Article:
It was Valentine’s Day on February the 14th, meaning that there is only one thing in the air, other than oxygen: love. Typically, Valentine’s Day is reserved for love to be sprung around the corners of the World, yet, where did it come from? Some, if not, most people might know that Valentine, the word itself, was a name of a Saint back in history. Surprisingly enough, even though that is where the name came from, St. Valentine is not the reason as to why the February 14th is marked as the day of love. Let’s try and break it down.
The name of Valentines was quite common among the Christian community back in history. Most notably, St. Valentine was honored after his martyr-ship on February 14th. Although, not much is known about St. Valentine, where even the church saw that having a day for him might have been an overstatement, given that there is not much known about St. Valentine himself. Jump to the 1300’s, and we are stepping into why the day might have started to become the day of love. Chaucer, a known writer, was writing a poem about how on St. Valentine’s Day would commemorate the day of marriage between King Richard II of England with Anna of Bohemia. This soon advanced into poets and writers referring to Valentine’s Day being about love, roses, and you know the rest.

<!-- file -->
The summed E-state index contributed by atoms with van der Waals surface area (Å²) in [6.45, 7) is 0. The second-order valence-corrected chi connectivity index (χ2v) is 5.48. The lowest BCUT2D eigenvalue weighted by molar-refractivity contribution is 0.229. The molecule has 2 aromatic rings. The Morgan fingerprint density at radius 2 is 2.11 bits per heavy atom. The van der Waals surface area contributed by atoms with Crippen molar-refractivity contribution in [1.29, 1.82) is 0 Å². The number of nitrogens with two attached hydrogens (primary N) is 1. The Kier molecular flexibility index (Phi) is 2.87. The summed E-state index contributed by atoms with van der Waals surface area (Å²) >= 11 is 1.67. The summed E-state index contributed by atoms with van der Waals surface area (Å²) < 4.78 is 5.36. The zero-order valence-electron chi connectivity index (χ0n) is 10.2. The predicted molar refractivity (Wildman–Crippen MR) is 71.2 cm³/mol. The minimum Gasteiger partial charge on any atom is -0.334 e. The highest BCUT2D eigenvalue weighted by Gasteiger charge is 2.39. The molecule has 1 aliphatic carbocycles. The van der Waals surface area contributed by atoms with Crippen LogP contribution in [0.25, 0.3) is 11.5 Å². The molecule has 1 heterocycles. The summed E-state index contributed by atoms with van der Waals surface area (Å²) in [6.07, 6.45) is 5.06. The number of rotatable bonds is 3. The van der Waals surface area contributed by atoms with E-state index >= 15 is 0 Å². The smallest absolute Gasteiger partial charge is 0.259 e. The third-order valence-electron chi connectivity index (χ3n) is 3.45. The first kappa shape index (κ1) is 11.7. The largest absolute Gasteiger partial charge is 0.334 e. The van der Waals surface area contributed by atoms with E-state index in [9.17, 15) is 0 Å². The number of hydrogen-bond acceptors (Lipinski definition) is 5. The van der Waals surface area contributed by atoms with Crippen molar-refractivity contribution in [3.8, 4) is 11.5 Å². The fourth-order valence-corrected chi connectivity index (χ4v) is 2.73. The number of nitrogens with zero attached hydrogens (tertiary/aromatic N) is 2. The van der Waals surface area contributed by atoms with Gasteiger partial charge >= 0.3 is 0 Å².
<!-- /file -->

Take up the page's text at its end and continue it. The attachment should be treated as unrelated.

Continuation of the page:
The sending of love cards did not happen until the 1840’s, when Esther Howland had received a Valentine in a card form. Her father owning a big book store, and the inspiration of sending others Valentine cards was formed. From then on, Valentine’s Day has become a national holiday, going from a day of the passing of St. Valentine, to about being of love from poems, to the sending of cards by a book store. Now it is celebrated worldwide as a holiday for love and sweets.
And that is how Valentine’s Day has formed. Nothing else much to it. It passed already, but I hope that maybe next year, you can have a happy Valentine’s Day for yourself.